Fifty or sixty years ago, downtown Worcester was a lively place. More and more automobiles rolled along the streets and jammed the available parking spaces. The street cars and then the buses brought loads of people ready to shop at the retail stores within walking distance of City Hall.

The J. C. MacInness store was directly across from City Hall. C.T. Sherer was located on Front Street, Barnard’s a block or two north on Main Street. Filene’s with its bargain basement sat on Main Street next to the Park Building. Bargain shoppers headed for Woolworth’s or Newberry’s on Front Street or Kresge’s on Main Street across from City Hall. There were also a clutch of more specialized stores — Richard Healy’s, Ware Pratt, etc.

But the grand dame of downtown stores was Denholms, originally Denholm and McKay, now the subject of a memoir and history: “DENHOLMS — The Story of Worcester’s Premium Department Store,” by Christopher Sawyer and Patricia A. Wolf.

Pat Wolf’s father was Harry Wolf, the man who guided Denholms for years until his death in 1966. He was a fine tennis player, great rival of Bob Bowditch, another icon of Worcester tennis.

Denholm and McKay was founded by a couple of canny Scots, William Alexander Denholm and William C. McKay. They set up a dry goods shop in Worcester in 1870, at the corner of Main and Mechanic streets. Within a few years, their business was bursting at the seams and they were looking for more space. Enter Jonas G. Clark.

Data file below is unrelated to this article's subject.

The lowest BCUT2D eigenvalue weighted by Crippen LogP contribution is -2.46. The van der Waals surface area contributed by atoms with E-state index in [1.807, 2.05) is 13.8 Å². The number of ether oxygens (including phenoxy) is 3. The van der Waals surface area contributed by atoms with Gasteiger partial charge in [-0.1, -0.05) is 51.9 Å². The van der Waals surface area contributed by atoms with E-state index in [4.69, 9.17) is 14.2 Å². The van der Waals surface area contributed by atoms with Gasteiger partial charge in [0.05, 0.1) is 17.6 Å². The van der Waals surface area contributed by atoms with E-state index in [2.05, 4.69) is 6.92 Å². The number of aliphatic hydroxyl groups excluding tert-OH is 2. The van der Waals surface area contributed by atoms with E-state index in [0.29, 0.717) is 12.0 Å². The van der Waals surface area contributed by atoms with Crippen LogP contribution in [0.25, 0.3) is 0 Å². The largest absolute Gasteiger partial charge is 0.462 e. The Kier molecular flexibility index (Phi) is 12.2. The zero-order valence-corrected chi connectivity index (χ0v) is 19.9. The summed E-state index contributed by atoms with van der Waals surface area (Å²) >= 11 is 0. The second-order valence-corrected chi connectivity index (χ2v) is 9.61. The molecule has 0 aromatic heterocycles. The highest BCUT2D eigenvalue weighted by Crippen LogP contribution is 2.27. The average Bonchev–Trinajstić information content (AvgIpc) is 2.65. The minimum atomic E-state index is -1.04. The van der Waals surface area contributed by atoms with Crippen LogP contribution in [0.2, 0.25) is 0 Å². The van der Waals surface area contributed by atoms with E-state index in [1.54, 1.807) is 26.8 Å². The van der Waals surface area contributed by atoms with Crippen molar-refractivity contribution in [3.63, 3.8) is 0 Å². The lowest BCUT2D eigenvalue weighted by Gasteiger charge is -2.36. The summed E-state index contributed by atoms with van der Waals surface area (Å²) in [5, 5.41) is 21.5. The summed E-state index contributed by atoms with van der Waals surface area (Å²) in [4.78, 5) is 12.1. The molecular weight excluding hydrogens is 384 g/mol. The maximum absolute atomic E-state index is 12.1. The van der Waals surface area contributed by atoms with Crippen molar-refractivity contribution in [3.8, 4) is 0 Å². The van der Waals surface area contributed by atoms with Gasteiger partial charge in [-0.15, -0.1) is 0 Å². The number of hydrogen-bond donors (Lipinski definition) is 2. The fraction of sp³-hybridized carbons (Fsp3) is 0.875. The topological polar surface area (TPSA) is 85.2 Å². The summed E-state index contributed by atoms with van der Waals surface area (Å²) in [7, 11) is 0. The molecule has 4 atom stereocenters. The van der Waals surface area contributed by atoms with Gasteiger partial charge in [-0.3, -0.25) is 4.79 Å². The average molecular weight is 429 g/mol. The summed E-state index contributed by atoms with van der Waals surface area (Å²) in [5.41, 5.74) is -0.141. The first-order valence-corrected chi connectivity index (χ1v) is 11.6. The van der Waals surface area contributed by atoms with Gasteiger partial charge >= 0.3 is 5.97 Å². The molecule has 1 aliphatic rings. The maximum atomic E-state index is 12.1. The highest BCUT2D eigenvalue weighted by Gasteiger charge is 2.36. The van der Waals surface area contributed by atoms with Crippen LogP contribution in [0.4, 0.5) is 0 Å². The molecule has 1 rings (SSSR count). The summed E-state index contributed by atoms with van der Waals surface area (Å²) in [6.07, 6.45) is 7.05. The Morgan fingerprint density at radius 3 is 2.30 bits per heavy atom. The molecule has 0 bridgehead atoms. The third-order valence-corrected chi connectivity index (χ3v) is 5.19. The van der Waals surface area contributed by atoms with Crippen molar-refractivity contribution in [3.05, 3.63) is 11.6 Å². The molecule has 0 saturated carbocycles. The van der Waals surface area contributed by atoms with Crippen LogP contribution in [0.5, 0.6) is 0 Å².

Mr. Clark had gone into shipping at the time of the California gold rush and it made him wealthy. He later moved to New York and went into the furniture business. When he moved back to Worcester, he built a big granite house on Elm Street and watched as the thriving city grew. He paid special attention to the store on Mechanic Street and its diligent owners.

He owned a large piece of land diagonally across from City Hall where he built a large, five-floor, state-of-the-art building with every modern improvement, including electric lights powered by its own generating plant. It probably was the first Worcester building wired for electricity, years before there was any central power plant. It had capacious elevators and wide stairways linking its five floors. By contrast, the old City Hall diagonally across Main Street looked worn and dilapidated.

Mr. Denholm and Mr. McKay wasted no time in setting up their new “Boston Store.” They aimed to be as progressive as any store in Boston with a full range of offerings. Mr. McKay died in 1884 and Mr. Denholm in 1891. They left an establishment with a tradition and a momentum that carried it triumphantly through the next 70 years and made it a byword throughout New England.

This booklet explains why it thrived, decade after decade. Time and again Denholms was able to find, one after another, unusually able leaders. For 50 years after 1920, Frank Krim, Harry Wolf and Russ Corsini led the store to new heights of service and quality merchandise. At its peak, it employed more than 500.